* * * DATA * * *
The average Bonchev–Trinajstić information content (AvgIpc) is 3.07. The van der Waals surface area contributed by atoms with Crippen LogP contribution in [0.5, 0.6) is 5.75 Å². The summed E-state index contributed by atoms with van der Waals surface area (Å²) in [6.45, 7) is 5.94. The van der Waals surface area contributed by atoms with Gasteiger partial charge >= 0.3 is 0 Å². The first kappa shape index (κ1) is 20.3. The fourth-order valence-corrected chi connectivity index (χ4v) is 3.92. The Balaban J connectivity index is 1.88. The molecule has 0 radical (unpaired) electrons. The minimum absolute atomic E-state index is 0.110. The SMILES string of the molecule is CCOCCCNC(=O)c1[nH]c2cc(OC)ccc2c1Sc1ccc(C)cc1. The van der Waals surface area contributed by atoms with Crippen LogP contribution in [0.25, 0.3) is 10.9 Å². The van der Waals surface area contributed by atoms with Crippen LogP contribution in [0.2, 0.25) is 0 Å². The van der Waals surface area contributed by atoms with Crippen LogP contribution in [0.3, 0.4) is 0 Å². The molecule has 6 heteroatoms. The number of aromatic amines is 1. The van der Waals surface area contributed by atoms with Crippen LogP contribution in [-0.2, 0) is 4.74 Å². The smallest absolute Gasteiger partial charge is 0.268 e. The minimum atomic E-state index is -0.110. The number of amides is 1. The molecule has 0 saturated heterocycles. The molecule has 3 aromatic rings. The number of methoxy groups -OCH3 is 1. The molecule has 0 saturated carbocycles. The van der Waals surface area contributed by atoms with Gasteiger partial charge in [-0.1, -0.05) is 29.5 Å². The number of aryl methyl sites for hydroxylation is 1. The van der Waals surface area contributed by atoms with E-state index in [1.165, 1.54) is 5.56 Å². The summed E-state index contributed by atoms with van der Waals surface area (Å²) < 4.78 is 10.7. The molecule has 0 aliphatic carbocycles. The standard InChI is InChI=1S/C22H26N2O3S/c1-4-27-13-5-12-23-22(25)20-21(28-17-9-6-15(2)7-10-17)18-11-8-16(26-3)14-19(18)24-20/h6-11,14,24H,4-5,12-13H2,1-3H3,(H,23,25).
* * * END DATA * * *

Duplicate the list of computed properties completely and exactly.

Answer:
The average Bonchev–Trinajstić information content (AvgIpc) is 3.07. The van der Waals surface area contributed by atoms with Crippen LogP contribution in [0.5, 0.6) is 5.75 Å². The summed E-state index contributed by atoms with van der Waals surface area (Å²) in [6.45, 7) is 5.94. The van der Waals surface area contributed by atoms with Gasteiger partial charge >= 0.3 is 0 Å². The first kappa shape index (κ1) is 20.3. The fourth-order valence-corrected chi connectivity index (χ4v) is 3.92. The Balaban J connectivity index is 1.88. The molecule has 0 radical (unpaired) electrons. The minimum absolute atomic E-state index is 0.110. The SMILES string of the molecule is CCOCCCNC(=O)c1[nH]c2cc(OC)ccc2c1Sc1ccc(C)cc1. The van der Waals surface area contributed by atoms with Crippen LogP contribution in [0.25, 0.3) is 10.9 Å². The van der Waals surface area contributed by atoms with Crippen LogP contribution in [0.2, 0.25) is 0 Å². The van der Waals surface area contributed by atoms with Crippen LogP contribution in [0.3, 0.4) is 0 Å². The molecule has 6 heteroatoms. The number of aromatic amines is 1. The van der Waals surface area contributed by atoms with Crippen LogP contribution in [-0.2, 0) is 4.74 Å². The smallest absolute Gasteiger partial charge is 0.268 e. The minimum atomic E-state index is -0.110. The number of amides is 1. The molecule has 0 saturated heterocycles. The molecule has 3 aromatic rings. The number of methoxy groups -OCH3 is 1. The molecule has 0 saturated carbocycles. The van der Waals surface area contributed by atoms with Gasteiger partial charge in [-0.1, -0.05) is 29.5 Å². The number of aryl methyl sites for hydroxylation is 1. The van der Waals surface area contributed by atoms with E-state index in [1.165, 1.54) is 5.56 Å². The summed E-state index contributed by atoms with van der Waals surface area (Å²) < 4.78 is 10.7. The molecule has 0 aliphatic carbocycles. The standard InChI is InChI=1S/C22H26N2O3S/c1-4-27-13-5-12-23-22(25)20-21(28-17-9-6-15(2)7-10-17)18-11-8-16(26-3)14-19(18)24-20/h6-11,14,24H,4-5,12-13H2,1-3H3,(H,23,25).